Aug 202018
 

A large portion of my interests lately has centered around the proposition that syntactic theory has been overprivileging semantic argumentation. I’ve talked a lot, and in various forums, about why I think this is bad for syntax. Here, I’d like to say a bit about why I think this is bad for semantics.

Let us stipulate that a central goal of any semantic theory is to be compositional. The slogan here is often something along the lines of, “How the meaning of a complex expression is related to the meanings of its parts.” But I think this particular formulation actually obscures a crucial point. For anyone who is not a flat-Earthist about syntax (à la “Sentences are just flat sequences of words!”), a compositional semantics is not about relating the meaning of a complex expression (directly) to the meanings of its atoms. Instead, it’s about relating the meaning of every constituent to the meanings of its immediate daughters.

It follows from this that a compositional semantic theory is only as good as the syntactic theory it is hooked up to. A syntax developed completely in the service of semantics – i.e., using argumentation from meaning as its principle guiding light – risks rendering the entire project of compositional semantics circular. If you have a syntactic structure crafted to capture (mainly) generalizations about meaning, then achieving compositionality in the semantic analysis is really no achievement at all.

Let’s clarify: computing the meaning of an utterance from the meanings of its atoms in one way or another is already no small feat. But such a computation can lay claim to being a compositional model of natural language semantics only to the extent that it composes those atoms in the same manner as the syntax (of natural language) does. Therefore, once we base our theory of the latter – how the atoms compose syntactically – on meaning, we compromise the goal of truly building a compositional natural language semantics.

Fortunately, there is a fairly straightforward way to break out of this circle: base your syntactic theory (primarily) on string-acceptability, not on semantic interpretation. If your semantics is hooked up to a syntactic theory of this kind, then compositionality becomes a meaningful achievement.

Subscribe
Notify of
guest

62 Comments
Inline Feedbacks
View all comments
Gillian Ramchand
Gillian Ramchand
1 year ago

I am completely on the other side in this vendetta against semantics, and I have been meaning to reply to you for a long time in fact. Here´s a quick first go, just to see the fur fly. First of all, in other contexts I often do find myself arguing against formal semanticists and siding with the syntacticians in giving a primacy to the nature of (specific to linguistic systems) syntactic representations, and what evidence… Read more »

Gillian Ramchand
Gillian Ramchand
Reply to  Omer
1 year ago

I quote you: It’s really not hard to show that there’s recursion and hierarchy just based on distributional facts! Of course, some of these touch on meaning – constituency diagnostics require some rudimentary notion of “… and the meaning stayed the same!” Precisely. Syntacticians always underestimate this part. Try to mount convincing evidence for actual hierarchy without using once of these implicit diagnostics. Now, I don’t know what you mean by interpretation or semantics for that… Read more »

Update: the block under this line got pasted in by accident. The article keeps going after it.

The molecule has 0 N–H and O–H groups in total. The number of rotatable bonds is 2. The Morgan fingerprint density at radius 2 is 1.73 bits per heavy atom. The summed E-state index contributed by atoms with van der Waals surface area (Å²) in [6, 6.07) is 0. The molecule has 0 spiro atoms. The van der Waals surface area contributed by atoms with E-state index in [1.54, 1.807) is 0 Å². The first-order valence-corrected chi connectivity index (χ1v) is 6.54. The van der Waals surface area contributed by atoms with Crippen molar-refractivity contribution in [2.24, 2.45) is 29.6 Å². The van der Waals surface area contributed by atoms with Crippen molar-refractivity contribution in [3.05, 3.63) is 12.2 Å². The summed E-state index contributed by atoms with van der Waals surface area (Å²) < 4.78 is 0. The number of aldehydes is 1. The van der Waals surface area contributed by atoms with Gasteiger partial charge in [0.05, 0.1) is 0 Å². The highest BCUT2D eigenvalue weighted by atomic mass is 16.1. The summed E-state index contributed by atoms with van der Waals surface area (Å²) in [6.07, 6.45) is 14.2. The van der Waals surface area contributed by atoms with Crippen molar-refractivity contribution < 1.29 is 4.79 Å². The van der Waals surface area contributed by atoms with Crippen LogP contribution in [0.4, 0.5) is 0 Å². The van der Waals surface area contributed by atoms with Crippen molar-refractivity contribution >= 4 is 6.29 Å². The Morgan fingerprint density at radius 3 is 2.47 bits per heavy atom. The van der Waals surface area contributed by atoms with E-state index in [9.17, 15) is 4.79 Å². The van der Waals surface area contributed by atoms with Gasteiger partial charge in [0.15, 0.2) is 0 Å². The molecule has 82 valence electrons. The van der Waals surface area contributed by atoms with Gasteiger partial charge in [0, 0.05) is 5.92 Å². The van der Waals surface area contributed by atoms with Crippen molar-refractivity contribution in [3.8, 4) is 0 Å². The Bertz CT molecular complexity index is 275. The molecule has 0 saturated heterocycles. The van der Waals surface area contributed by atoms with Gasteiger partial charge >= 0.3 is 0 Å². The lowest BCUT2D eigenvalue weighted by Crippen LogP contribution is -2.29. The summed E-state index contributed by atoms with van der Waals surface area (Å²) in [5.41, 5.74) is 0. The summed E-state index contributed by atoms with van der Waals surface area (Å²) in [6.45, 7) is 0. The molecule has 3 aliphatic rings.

Gillian Ramchand
Gillian Ramchand
Reply to  Omer
1 year ago

Thanks for the example. Kratzer is indeed one of the few actual semanticists who are engaged with the facts and results of syntactic theory, and is interested in how syntactic representations put together the kinds of meaning ingredients and dependencies that it does. But forgive me, it sounds to me that what you are describing is a success story rather than something to bemoan: 1. Semanticist makes a proposal because she needs a workable solution… Read more »

Alex Drummond
Alex Drummond
Reply to  Omer
1 year ago

The bulk of the Kratzer 2006 manuscript was dedicated to arguing in detail that minimal pronouns did obey the locality constraints usually associated with Agree, even if this appeared not to be so on the face of it. (“The paper challenges the widely accepted belief that the relation between a bound variable pronoun and its antecedent is not necessarily submitted to locality constraints.”) The arguments might be wrong (and really, I don’t think anyone has… Read more »

Alex Drummond
Alex Drummond
Reply to  Omer
1 year ago

Again, that’s ignoring the German data, where minimal pronouns had a significantly more restricted distribution. If one takes the German data as Kratzer presents it (I’m not in any position to cast doubt on it), then there’s certainly some prima facie evidence for syntactic locality constraints being involved. You’re also ignoring the fact that Krazter (IIRC) did not think that minimal pronouns were involved in all examples where the phi-features of a bound pronoun appear… Read more »

Alex Drummond
Alex Drummond
Reply to  Omer
1 year ago

The only thing I’m advocating for here is not comparing Kratzer to a flat Earther. I don’t know what the correct approach to the relevant pheomena is. The German data are in the Kratzer 2006 manuscript (http://semantics.uchicago.edu/workshops/spl/anaphora/kratzer06.pdf) and probably the subsequent published version too (I haven’t checked). The data show intervention effects of a sort, and are intended to demonstrate that the apparent long-distance dependencies result from a a composition of local Agree operations. I… Read more »

Alex Drummond
Alex Drummond
Reply to  Omer
1 year ago